Property that is the subject of the deal was transferred to another party: If the contract in question was in regard to the sale of a certain piece of property, repudiation would occur if one party either transfers or makes a deal to transfer that same property to a different party. For example, if you were under contract to purchase a house, but then discovered the seller sold it to someone else, your contract was repudiated and you may be able to seek legal remedies.

It is, in some circumstances, possible for a party to repudiate the contract, but then retract that repudiation. If the other party did not make a “material change” in his or her standing due to that repudiation, the agreement may return to normal.

Consult an experienced business attorney to learn more about this issue and others related to business contracts.


Attorney Mark Kragel is Senior Counsel with the Litigation Practice Group at BoltNagi, a well-established and widely respected civil litigation law firm proudly serving individuals, businesses and organizations throughout the U.S. Virgin Islands.

What Does it Mean to ‘Pierce the Corporate Veil?

Posted in Labor & Employment

One of the main reasons business owners decide to form a company in the structure of a limited liability company (LLC) or corporation is so they can avoid personal liability for business debts, if the business is unable to meet its obligations. However, there are situations in which courts will hold the owners, members or shareholders of an LLC or corporation personally liable for these debts, a circumstance known as “piercing the corporate veil.”

This situation has occurred more frequently in recent years after the economic downturn of 2008-2009, when business owners were either struggling to keep their companies afloat or deciding to shut down operations. Unpaid creditors may sue to “pierce the corporate veil” and hold these owners responsible.

The following are some situations in which courts may agree to pierce the corporate veil:

  • There is not a true separation between owner(s) and company: If the owners do not maintain a true legal separation between their personal finances and their business, the court could determine the LLC or corporation is invalid—and just an alter ego of the owner. In this situation, the owners would be personally operating the business as if the LLC or corporation was not in place. An example would be owners paying personal bills from a business checking account.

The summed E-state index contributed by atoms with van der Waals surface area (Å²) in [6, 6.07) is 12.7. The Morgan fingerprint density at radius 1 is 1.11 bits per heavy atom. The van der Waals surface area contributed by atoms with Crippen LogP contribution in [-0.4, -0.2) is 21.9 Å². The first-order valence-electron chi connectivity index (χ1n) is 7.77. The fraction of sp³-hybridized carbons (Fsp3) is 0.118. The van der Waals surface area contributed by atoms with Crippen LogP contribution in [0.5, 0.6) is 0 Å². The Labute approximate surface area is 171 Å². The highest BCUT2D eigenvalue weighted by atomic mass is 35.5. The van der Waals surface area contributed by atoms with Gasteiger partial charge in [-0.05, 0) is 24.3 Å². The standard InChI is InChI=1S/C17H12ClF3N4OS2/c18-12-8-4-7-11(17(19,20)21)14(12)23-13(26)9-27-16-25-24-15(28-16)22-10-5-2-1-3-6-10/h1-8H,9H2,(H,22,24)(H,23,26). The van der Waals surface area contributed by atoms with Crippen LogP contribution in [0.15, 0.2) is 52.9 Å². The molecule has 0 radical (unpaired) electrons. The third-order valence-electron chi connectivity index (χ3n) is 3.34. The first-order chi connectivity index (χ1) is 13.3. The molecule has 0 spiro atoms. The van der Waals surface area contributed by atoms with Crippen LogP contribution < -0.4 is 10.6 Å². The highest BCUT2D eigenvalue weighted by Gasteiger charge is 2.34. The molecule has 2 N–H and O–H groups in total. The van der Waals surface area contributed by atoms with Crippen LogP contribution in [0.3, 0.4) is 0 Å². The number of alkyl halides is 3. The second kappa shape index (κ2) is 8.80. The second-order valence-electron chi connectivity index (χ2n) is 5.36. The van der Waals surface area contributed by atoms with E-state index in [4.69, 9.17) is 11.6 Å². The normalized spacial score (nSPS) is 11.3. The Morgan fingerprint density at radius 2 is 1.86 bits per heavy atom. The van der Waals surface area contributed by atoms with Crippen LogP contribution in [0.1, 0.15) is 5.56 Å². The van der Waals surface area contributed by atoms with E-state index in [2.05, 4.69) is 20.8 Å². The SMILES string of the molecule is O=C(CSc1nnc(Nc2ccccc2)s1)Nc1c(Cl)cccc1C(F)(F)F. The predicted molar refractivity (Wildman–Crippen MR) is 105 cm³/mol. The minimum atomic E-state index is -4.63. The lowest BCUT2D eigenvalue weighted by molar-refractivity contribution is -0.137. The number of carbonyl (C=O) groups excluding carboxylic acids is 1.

• The company was engaged in fraudulent or illegal practices: If the business owners recklessly borrowed money and then lost it, made various deals knowing the business would not be able to meet its payments or otherwise acted in a dishonest or reckless way, a court could determine the business owner was guilty of fraud. As a result, the owner would not be protected by limited liability through a corporate structure.
  • The creditors suffered losses in an unjust manner: If someone who was engaged in business with the company had unpaid bills or a court judgment and there were other factors at play (such as those noted above), a court may pierce the corporate veil to correct the injustice.

Factors to consider when piercing the corporate veil

A court will take a number of factors into account when deciding whether to pierce the veil. These include the following:

  • Whether the business was engaged in some sort of fraudulent behavior
  • Whether the business had failed to follow formalities associated with a corporation
  • Whether the business was inadequately capitalized
  • Whether the business was completely controlled by either one person or a small group of people

Closely held companies are far more likely to lose their limited liability status than larger companies, as they are less likely to observe what are known as “corporate formalities.” These include annual shareholder or directors’ meetings, keeping accurate records, adopting bylaws for the company and ensuring those bylaws are followed by everyone in the organization.

For more information on “piercing the corporate veil” and how to best protect both your business and personal interests, meet with a dedicated corporate law attorney in the U.S. Virgin Islands.